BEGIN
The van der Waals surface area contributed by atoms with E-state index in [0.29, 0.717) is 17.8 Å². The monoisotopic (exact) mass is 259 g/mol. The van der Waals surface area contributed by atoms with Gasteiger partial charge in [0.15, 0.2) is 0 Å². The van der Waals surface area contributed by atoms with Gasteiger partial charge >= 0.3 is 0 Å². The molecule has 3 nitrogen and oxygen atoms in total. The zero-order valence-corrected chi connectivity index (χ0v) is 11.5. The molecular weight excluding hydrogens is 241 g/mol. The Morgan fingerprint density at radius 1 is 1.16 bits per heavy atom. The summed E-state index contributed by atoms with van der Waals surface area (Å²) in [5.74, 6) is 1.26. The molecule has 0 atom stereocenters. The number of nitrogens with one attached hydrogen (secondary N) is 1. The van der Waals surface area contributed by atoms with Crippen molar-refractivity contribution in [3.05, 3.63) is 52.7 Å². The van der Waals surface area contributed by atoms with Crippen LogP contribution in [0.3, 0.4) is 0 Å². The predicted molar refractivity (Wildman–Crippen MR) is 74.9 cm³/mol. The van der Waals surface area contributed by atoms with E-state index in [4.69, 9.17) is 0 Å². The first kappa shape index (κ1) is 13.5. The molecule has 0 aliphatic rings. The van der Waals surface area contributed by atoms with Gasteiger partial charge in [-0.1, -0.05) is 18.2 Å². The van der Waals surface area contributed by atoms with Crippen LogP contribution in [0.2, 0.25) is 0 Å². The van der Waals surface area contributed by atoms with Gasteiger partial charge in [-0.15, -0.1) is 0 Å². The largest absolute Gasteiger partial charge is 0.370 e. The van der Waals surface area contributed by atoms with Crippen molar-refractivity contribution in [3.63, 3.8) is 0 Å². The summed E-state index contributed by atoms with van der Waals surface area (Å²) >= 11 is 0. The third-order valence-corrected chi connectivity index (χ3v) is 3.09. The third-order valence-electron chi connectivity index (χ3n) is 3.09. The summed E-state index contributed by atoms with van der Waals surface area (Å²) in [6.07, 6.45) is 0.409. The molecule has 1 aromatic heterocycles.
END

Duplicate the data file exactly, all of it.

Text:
The van der Waals surface area contributed by atoms with E-state index in [0.29, 0.717) is 17.8 Å². The monoisotopic (exact) mass is 259 g/mol. The van der Waals surface area contributed by atoms with Gasteiger partial charge in [0.15, 0.2) is 0 Å². The van der Waals surface area contributed by atoms with Gasteiger partial charge >= 0.3 is 0 Å². The molecule has 3 nitrogen and oxygen atoms in total. The zero-order valence-corrected chi connectivity index (χ0v) is 11.5. The molecular weight excluding hydrogens is 241 g/mol. The Morgan fingerprint density at radius 1 is 1.16 bits per heavy atom. The summed E-state index contributed by atoms with van der Waals surface area (Å²) in [5.74, 6) is 1.26. The molecule has 0 atom stereocenters. The number of nitrogens with one attached hydrogen (secondary N) is 1. The van der Waals surface area contributed by atoms with Crippen molar-refractivity contribution in [3.05, 3.63) is 52.7 Å². The van der Waals surface area contributed by atoms with Crippen LogP contribution in [0.3, 0.4) is 0 Å². The predicted molar refractivity (Wildman–Crippen MR) is 74.9 cm³/mol. The van der Waals surface area contributed by atoms with E-state index in [4.69, 9.17) is 0 Å². The first kappa shape index (κ1) is 13.5. The molecule has 0 aliphatic rings. The van der Waals surface area contributed by atoms with Gasteiger partial charge in [-0.1, -0.05) is 18.2 Å². The van der Waals surface area contributed by atoms with Crippen LogP contribution in [0.2, 0.25) is 0 Å². The van der Waals surface area contributed by atoms with Gasteiger partial charge in [-0.15, -0.1) is 0 Å². The largest absolute Gasteiger partial charge is 0.370 e. The van der Waals surface area contributed by atoms with Crippen molar-refractivity contribution in [3.63, 3.8) is 0 Å². The summed E-state index contributed by atoms with van der Waals surface area (Å²) >= 11 is 0. The third-order valence-corrected chi connectivity index (χ3v) is 3.09. The third-order valence-electron chi connectivity index (χ3n) is 3.09. The summed E-state index contributed by atoms with van der Waals surface area (Å²) in [6.07, 6.45) is 0.409. The molecule has 1 aromatic heterocycles.